5 Things We Can Learn From Children
My daughter is the happiest person that I know. Sure, she has her moments. She gets angry or frustrated like the rest of us, but sad? Not her. She’s not quite two years old, but she has me beat, hands down, in the attitude department. So in honor—and gratitude—to happy kids everywhere, here are five things we can learn from our children.
1. Be upset—and then let it go. You don’t have to teach a child forgiveness—mine at least. It’s already part of their natural mindset. Many of us have to learn forgiveness because life sends us challenges—and challenging people—to deal with, and forgiveness becomes something that isn’t easy to practice anymore. So I’m going to take a cue from my tiny daughter—and let upsetting things go after they’re resolved.
2. Listen to your body. My daughter turns her nose up at the last two spoonfuls of her favorite ice cream. She barely eats dinner if she’s not hungry, and she eats like a bottomless pit when she is. She’s go-go-go, but when she sleeps she’s out for the count. In short, my little lady listens to her body. Just another important thing that we adults stop doing—and another thing our kids can show us.
3. Laugh—a lot. My daughter thinks that slamming the kitchen’s cupboard doors to a rhythm and then dancing to it while she’s looking at herself in the mirror, I mean oven door, is hilarious. Let me tell you, it is. Still, my point is simply that she finds fun—and laughter—in unexpected places. So, too, should we.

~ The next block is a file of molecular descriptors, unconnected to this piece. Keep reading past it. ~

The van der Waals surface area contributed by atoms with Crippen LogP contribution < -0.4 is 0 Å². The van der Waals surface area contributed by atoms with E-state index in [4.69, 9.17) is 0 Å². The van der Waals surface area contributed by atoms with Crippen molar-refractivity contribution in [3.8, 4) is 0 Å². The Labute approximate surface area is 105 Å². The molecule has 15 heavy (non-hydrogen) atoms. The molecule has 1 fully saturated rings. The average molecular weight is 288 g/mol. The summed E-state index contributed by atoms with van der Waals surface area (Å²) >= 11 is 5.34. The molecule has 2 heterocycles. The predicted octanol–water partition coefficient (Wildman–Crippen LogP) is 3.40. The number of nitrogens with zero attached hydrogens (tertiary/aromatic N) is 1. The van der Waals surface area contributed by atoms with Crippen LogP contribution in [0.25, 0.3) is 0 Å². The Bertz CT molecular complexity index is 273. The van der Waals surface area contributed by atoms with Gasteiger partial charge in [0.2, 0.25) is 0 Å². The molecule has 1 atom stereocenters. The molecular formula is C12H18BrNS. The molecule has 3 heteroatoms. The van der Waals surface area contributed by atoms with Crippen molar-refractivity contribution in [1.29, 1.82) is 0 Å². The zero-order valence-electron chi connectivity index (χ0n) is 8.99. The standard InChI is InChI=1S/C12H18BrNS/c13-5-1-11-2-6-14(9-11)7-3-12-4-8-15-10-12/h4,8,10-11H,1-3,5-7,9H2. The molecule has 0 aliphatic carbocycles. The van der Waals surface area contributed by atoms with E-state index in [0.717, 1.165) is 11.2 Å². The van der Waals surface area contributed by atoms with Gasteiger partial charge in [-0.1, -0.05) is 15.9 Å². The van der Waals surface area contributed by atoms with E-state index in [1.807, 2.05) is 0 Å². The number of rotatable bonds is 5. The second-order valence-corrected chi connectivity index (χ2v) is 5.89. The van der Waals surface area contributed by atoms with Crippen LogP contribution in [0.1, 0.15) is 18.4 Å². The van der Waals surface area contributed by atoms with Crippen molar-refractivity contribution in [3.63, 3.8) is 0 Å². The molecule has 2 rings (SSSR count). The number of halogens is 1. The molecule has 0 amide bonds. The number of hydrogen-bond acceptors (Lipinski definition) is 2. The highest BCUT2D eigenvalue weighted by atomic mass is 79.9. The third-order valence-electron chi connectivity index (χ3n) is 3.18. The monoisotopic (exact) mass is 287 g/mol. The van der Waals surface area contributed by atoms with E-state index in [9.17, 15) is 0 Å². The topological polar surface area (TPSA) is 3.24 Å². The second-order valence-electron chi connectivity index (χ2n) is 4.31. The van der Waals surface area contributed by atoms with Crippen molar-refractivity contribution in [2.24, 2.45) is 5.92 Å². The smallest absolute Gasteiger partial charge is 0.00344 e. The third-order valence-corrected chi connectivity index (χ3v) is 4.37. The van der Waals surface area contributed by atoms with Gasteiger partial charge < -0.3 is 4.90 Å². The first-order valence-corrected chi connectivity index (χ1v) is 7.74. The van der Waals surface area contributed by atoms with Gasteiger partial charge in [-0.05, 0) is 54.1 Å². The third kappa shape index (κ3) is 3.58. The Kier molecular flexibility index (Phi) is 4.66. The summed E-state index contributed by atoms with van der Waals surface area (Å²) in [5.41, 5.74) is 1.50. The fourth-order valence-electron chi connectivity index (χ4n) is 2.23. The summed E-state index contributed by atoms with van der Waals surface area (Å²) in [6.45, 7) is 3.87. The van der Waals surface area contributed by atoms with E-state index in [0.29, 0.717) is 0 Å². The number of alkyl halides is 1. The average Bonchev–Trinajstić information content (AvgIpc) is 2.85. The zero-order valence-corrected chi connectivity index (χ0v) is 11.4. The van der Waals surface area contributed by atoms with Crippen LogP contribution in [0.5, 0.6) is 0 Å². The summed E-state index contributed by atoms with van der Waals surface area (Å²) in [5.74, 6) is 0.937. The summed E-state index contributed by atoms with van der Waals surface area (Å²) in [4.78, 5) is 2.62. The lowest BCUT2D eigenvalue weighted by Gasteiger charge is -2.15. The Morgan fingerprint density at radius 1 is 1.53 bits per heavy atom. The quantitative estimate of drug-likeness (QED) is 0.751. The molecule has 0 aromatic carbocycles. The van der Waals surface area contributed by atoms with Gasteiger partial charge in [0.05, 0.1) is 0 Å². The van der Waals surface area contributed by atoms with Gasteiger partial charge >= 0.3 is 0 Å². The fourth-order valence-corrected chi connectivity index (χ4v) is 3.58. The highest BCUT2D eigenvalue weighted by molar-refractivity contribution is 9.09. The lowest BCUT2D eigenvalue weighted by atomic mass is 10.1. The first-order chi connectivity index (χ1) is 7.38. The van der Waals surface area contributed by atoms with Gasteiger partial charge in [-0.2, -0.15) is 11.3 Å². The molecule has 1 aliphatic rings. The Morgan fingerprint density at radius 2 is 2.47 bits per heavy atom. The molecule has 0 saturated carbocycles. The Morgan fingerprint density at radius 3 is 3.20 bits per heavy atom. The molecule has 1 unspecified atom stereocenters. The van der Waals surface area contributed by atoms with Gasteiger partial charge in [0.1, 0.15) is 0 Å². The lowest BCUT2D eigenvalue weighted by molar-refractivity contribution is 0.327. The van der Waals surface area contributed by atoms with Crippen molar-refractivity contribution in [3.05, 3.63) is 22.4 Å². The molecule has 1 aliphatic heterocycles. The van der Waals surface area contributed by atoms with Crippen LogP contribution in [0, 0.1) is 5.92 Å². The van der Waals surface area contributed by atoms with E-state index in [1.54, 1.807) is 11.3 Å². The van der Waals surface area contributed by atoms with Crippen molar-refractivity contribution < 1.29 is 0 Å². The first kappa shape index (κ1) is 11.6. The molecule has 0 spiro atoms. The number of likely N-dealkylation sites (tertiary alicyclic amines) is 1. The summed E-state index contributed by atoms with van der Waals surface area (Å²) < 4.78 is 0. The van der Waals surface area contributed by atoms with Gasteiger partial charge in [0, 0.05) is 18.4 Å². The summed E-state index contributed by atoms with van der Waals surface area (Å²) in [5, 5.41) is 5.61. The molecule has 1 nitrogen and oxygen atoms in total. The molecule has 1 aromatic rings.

4. Be friendly. My daughter is shy with people she doesn’t know, but almost instantly flirtatious and smiley with kind, friendly people. In this day and age, we surely need to teach our kids the significance of strangers, but I can’t help recall the Will Rogers quote that “a stranger is just a friend I haven’t met yet.” Don’t get me wrong, I’m not encouraging your children to bond with strangers, but I am encouraging kindness—another of life’s simplicities that adults forget the importance of.
5. Love like you’ve never been hurt. My daughter loves—and loves completely and unselfishly. As adults, we get hurt and we harden or close ourselves off from further pain. The thing is, if we want to experience real and full love we will get hurt, but the joys outweigh the pitfalls. So take a hint from a child—and give love with your whole soul behind it.
My daughter has yet to experience the difficulties of growing up. She has yet to experience other children’s cruelties and the cruelties of our sometimes treacherous world. I hope that I can learn these valuable lessons on living life with love and happiness from her now —through the eyes of a child—and then show her this path again later if she ever needs a reminder. While I know that, as a parent, I have lots of things to teach my daughter, I can’t help but see every single day the many ways that she’s already teaching me.